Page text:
It was the theologian, Karl Barth, who said we should read holding the Bible in one hand and the daily newspaper in the other (“newspaper” now being read electronically as well as a printed copy.) That’s what we do today with the Bible opened to the Old Testament lesson and the “newspaper” opened to this Sunday’s CROP Walk section.
On the one hand there is the old story read in the Bible’s book of Exodus: The Lord said to Moses, “Go down at once! Your people, whom you brought up out of the land of Egypt, have acted perversely; they have been quick to turn aside from the way that I commanded them; they have cast for themselves an image of a calf, and have worshiped it and sacrificed to it, and said, ‘These are your gods, O Israel, who brought you up out of the land of Egypt! “The golden calf!” that Aaron Howard, a PhD candidate at Vanderbilt University and ordained elder in the Church of God in Christ asks us to see in the Bible and: “Notice in the text that it is not Aaron who first announces that the calf is the god that delivered Israel from Egypt. It is the people themselves who identify this false connection, just as we ourselves are complicit in this…party (that) lionizes the rich while denigrating the poor.” http://www.politicaltheology.com/blog/the-politics-of-exodus-322-6/ In ancient Egypt, gold represented power and vigor, symbolized in the strength of the ox, pulling the plow cultivating the fields, yielding crops that produced revenue to the owners (the rich), at the expense of those who did the work (the poor). “The golden calf,” an illusion for the poor and a reality for the rich. In the other hand we see the poor living with the fantasy which a Micronesian islander, existing in substandard conditions, expressed to the missionary, Rev. Anna Dederer, “I want to go to America and drive a big car and eat sandwiches.” When we look at our food carts, our credit card billings, our clothes, our houses, our freezers and refrigerators, might they be the “golden calf” others see us bowing down to and worshiping, and make their longing to be able to do the same? It’s a look at the CROP Walk section in today’s news that turns us to see what fills a shopping cart for a family of four in America becomes a bag of rice for more than one-half of the population of the world, and the amount of that American family’s food bill averages out to about $233. a week. Source: United States Department of Agriculture, Center for Nutrition Policy and Promotion For the other half of the world’s population, $200. can provide seeds, tools and gardening supplies for a community to grow their own food – sustainably! The 2017 CROP Walk material includes a sample letter meant to be addressed to people pushing a shopping cart filled with food, reads: “This month, save one of your receipts when you go grocery shopping, and (see it as a) challenge…to write a check or make an online donation to the CROP Hunger Walk in an amount equal to that receipt. Match what you spend on food with a gift that will feed the world.” The Old Testament story culminating in Moses’ begging God not to strike down those who worshiped the golden calf, reports: And the Lord changed his mind about the disaster that he planned to bring on his people. Might it be that God is still giving us time to take up the appeal we read on this CROP Walk Sunday…and on into every day to do whatever we can to reverse “lionizing the rich while denigrating the poor?” Then there is the Gospel reading that waits to be matched with the CROP Walk appeal that expands our response to all who we find to feed as though each is God’s guest, and we are His humble servant-servers, reminiscent of first-century Jerusalem’s poverty-stricken, war refugee-like Jews and Gentiles, “both the good and the bad,” receiving a radical invitation…except for one: who was not wearing a wedding robe, and the King) said to him, ‘Friend, how did you get in here without a wedding robe?’ And he was speechless.” One without the “wedding robe,” the prized garment worn at one’s wedding and then preserved to be used for one’s burial, the garment dedicated to life’s biggest celebrations. If a person did not have that garment, a robe was provided by the host, which means the guest must have refused to put it on. In a gathering of Christians, that meant he was refusing to be a part of Christ’s joy filled, grateful, benevolent community, helping the poorest of the poor who had no special garment, be clothed and welcomed and fed. Knowing that, when hearing today’s Gospel story, do we find ourselves asking, “Am I dressed in the garment of gratitude that clothes me in compassion which moves me to help the hungry and the homeless who inspire me by being in their company?” The CROP Walk news, held in the other hand, introduces us to Lesly Miguel in Honduras with its limited crops of rice and beans and some coffee. Through CROP Walk funds distributed by Church World Service, Lesly is creating her “dream farm” vision – beginning with three small parcels of land which her family to uses for vegetables, fruit trees, grains, chickens and rabbits and a small tilapia pond. The vision has now expanded to seven more parcels, adding corn, squash, bananas, onions, cabbage, tomatoes and more livestock, with enough food to sell at the local market and have Lesly be the first in their family to go to college. She is studying to be a social worker so that she can help other families as she had been helped. Look around and see the company of Christ’s people; see Lesly and her family. Might you, might I, be able to help others like her sit at the Gospel table where they inspire us to look to that Day when all will be God’s guests, in God’s company? And so, we are “Putting Feet to Our Faith, ” we are turning from worshiping our “golden calf” to living the Gospel story on this CROP Walk Sunday. AMEN.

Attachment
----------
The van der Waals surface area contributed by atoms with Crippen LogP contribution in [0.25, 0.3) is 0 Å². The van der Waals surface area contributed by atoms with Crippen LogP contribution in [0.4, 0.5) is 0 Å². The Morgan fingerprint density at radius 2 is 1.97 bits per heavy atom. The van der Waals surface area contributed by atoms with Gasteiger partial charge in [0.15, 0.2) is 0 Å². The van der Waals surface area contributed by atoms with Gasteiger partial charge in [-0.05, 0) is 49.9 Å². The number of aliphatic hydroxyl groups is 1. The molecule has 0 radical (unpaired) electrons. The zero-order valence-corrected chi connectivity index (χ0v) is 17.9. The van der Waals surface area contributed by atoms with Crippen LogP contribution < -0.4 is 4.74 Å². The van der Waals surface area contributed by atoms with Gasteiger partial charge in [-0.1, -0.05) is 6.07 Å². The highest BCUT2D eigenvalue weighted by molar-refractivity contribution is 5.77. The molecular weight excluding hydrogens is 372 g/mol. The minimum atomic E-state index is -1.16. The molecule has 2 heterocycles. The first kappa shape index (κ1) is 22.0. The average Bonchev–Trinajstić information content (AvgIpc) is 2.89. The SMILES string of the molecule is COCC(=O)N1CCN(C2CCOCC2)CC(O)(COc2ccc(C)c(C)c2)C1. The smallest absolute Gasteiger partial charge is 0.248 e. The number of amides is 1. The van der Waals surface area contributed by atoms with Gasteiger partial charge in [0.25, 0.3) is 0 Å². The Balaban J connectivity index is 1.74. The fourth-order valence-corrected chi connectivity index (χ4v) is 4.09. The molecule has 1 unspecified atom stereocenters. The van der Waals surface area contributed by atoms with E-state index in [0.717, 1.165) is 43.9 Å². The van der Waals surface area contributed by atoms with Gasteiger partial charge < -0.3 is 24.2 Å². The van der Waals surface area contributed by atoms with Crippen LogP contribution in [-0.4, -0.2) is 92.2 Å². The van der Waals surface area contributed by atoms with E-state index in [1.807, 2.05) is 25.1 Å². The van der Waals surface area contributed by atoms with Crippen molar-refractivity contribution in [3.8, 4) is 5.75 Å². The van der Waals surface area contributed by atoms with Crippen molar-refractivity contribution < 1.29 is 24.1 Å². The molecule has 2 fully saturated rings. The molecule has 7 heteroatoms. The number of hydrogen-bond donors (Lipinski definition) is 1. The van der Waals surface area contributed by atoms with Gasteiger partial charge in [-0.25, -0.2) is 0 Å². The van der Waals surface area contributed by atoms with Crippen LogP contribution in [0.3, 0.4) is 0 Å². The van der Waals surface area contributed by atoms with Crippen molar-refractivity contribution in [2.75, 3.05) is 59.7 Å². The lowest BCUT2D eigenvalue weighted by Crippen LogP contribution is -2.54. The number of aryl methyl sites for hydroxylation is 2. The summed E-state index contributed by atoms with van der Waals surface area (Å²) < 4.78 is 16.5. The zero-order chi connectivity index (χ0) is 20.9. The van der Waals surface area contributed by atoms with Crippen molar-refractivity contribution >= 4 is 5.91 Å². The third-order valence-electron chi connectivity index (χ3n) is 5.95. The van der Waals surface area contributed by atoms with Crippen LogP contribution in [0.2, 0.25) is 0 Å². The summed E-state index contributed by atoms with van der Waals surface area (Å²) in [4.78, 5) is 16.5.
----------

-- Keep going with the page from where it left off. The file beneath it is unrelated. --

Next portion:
Rev. Dr. Martha B. Kriebel is the pastor of Trinity Reformed United Church of Christ in Collegeville, PA